Sunday, October 05, 2008

Sunlight Dancing * Alkimia * Barcelona

What an array of dancing sunbeams is Alkimia, Chef Jordi Vilà’s Michelin One-Star in the Eixample, not so far physically – or conceptually, perhaps – from Gaudi’s La Sagrada Familia. Here is a stylish restaurant in which taste and texture are always central. The restaurant would broadly be placed within the canons of the new Spanish cuisine, but without straining the boundaries of the pleasures of taste. Combinations are newly inspired, but serve their own gustatory ends. Not only was the restaurant airy, but the food was as well. Perhaps not spectacular in its limits of adding those extra, luxe touches of cuisine, the lunch (a tasting menu) was unfailingly delightful.

Barcelona, Alkimia, Interior

I began with a simple but memorable shot of tomato water with bread crumbs on top and a slice of fuet covering the glass. These simple ingredients provided a happy start in a restaurant that respects its food.

Barcelona, Alkimia: Amuse, Tomato water with bread crumbs and Catalan sausage (Fuet)

This amuse was followed by a lovely and bright compilation of Zucchini flowers, tomato, quinoa, olive oil, and gorgonzola ice cream. These carefully calibrated tastes were effectively and beautifully combined in a small glass in which each taste worked in tandem.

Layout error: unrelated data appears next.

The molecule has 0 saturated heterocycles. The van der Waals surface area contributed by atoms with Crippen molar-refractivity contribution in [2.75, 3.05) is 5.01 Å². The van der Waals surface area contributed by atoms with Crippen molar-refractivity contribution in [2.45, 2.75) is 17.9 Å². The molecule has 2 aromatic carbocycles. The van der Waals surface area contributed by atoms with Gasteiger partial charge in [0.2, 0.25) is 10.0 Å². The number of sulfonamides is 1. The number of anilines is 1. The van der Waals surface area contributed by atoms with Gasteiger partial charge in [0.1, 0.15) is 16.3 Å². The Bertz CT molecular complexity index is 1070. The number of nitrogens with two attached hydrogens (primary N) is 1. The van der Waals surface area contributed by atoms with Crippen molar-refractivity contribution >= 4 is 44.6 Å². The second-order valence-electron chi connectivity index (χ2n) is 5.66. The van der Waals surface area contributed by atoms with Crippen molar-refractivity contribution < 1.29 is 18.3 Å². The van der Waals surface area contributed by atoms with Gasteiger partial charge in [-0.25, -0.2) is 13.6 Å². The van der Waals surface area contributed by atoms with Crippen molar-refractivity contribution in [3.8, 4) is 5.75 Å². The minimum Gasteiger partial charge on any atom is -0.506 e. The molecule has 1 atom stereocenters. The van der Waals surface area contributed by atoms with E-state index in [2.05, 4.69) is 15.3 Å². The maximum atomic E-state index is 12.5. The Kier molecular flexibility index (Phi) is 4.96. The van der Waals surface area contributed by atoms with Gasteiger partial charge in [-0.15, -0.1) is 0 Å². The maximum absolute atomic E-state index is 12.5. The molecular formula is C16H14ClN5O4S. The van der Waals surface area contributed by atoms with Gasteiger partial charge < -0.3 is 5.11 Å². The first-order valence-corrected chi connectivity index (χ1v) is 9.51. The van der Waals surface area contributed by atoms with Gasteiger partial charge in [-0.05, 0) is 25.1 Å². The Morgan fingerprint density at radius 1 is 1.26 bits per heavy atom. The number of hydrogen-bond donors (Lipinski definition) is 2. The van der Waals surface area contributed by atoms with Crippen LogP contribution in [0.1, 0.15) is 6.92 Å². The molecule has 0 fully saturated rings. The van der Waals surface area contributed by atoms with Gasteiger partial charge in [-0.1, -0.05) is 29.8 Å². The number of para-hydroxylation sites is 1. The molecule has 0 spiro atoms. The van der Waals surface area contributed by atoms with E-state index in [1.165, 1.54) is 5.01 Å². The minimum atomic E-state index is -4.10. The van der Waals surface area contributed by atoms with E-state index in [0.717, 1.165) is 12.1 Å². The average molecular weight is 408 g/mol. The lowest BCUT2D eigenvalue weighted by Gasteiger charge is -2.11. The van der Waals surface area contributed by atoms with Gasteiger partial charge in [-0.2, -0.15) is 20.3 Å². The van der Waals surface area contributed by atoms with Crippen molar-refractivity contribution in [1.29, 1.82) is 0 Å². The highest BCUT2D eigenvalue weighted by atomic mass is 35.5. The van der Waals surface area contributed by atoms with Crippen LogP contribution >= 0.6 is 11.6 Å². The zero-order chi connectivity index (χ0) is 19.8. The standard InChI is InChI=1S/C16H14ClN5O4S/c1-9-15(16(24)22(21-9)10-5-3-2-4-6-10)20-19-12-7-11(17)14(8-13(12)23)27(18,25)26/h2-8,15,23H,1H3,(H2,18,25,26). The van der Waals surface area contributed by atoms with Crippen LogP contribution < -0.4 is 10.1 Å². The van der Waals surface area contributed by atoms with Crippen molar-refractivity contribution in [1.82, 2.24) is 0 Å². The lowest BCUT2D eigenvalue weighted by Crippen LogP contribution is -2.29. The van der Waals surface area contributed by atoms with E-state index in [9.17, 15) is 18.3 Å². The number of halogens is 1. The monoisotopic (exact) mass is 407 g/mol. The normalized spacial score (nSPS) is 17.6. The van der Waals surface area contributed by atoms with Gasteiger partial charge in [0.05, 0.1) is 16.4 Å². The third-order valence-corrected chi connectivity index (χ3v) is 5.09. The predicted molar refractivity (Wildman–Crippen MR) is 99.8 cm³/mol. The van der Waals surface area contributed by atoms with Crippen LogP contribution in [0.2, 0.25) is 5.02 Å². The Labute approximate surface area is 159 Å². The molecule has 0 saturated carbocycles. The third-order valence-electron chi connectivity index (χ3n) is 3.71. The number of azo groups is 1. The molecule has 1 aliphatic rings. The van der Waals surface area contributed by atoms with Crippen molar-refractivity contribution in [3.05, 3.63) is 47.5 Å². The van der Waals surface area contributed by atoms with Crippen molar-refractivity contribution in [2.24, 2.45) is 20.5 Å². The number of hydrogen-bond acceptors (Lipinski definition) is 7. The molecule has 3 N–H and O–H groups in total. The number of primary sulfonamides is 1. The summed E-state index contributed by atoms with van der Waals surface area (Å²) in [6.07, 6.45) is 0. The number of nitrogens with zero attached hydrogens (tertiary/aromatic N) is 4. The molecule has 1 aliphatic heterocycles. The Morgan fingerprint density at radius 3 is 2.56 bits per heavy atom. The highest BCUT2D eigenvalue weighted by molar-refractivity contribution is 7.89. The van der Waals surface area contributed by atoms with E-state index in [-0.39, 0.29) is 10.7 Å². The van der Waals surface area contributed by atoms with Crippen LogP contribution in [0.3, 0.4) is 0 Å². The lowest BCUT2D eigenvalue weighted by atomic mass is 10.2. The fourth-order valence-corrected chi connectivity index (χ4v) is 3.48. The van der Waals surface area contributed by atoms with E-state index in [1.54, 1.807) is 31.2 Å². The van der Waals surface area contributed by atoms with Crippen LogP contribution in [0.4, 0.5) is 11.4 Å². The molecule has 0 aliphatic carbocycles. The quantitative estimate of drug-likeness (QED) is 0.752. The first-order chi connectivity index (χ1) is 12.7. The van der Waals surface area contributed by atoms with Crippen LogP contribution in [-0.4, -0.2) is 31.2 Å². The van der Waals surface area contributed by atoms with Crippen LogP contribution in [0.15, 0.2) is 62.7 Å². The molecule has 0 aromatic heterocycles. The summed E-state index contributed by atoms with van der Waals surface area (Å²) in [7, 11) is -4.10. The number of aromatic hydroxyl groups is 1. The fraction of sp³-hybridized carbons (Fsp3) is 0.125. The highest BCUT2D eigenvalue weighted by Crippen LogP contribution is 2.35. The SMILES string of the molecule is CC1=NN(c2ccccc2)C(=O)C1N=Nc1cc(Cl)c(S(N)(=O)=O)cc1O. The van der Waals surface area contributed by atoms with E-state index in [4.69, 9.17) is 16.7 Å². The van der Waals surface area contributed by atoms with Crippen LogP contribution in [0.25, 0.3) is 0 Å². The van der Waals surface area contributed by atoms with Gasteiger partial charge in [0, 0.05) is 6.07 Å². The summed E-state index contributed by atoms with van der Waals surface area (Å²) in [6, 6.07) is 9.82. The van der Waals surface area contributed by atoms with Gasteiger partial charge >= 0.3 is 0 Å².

Barcelona, Alkimia: Zucchini flower, tomato, gorgonzola ice cream with quinoa and olive oil

The most astonishing dish of the afternoon – still on my tongue after several weeks – is a composition (the proper term for so many of Chef Vila’s creations) of watermelon, smoked salmon, blanched almonds, with ajo blanco (white, garlicky gazpacho). Despite the seemingly odd mixture, each bite was a triumph of flavors that matched salty to herbal to sweet.

Barcelona, Alkimia: Smoked slmon, Watermelon, Blanched Almonds with Ajo Blanco

Chicken Cannelloni with almond béchamel and an apple and radish salad was another dish that was stirringly composed. I found it less compelling that the previous plates – less savory perhaps, but I did admire the stylish side salad on the plate.

Barcelona, Alkimia: Chichen Cannalloni with Almond Bechamel, Apple and Radish Salad

Red Mullet (snapper) with tomatoes, peaches, and almonds was confident and, again, beautifully composed. Perhaps it was slightly salty, but the accompaniments were delightful reminders of late summer. Here is a chef deeply and confidently in debt to modern cuisine.

Barcelona, Alkimia: Red Mullet (Snapper) with Tomato, Peaches, and Almonds

Two desserts concluded the lunch: the first was a riff on a traditional Catalan dessert: pastry with lemon sauce, vanilla ice cream and coffee cream. The second, the better of the two, was a fruit compote with melon, lychees, ginger water, plum cake, and lemon ice cream. An outdoor dessert served indoors. This dessert – not heavy a bit – almost floated away.

Barcelona, Alkimia: Catalan Pastry with Lemo Souce and Vanilla Ice Cream

Barcelona, Alkimia: Melon, Lychees, Ginger Water, with Lemon Ice Cream

And like the dessert, I floated. In most cities, this meal would have catapulted the restaurant into the local heavens. The fact that this was Barcelona! means that Alkimia is part of the culinary chorus.

Industria 79 (Eixample)

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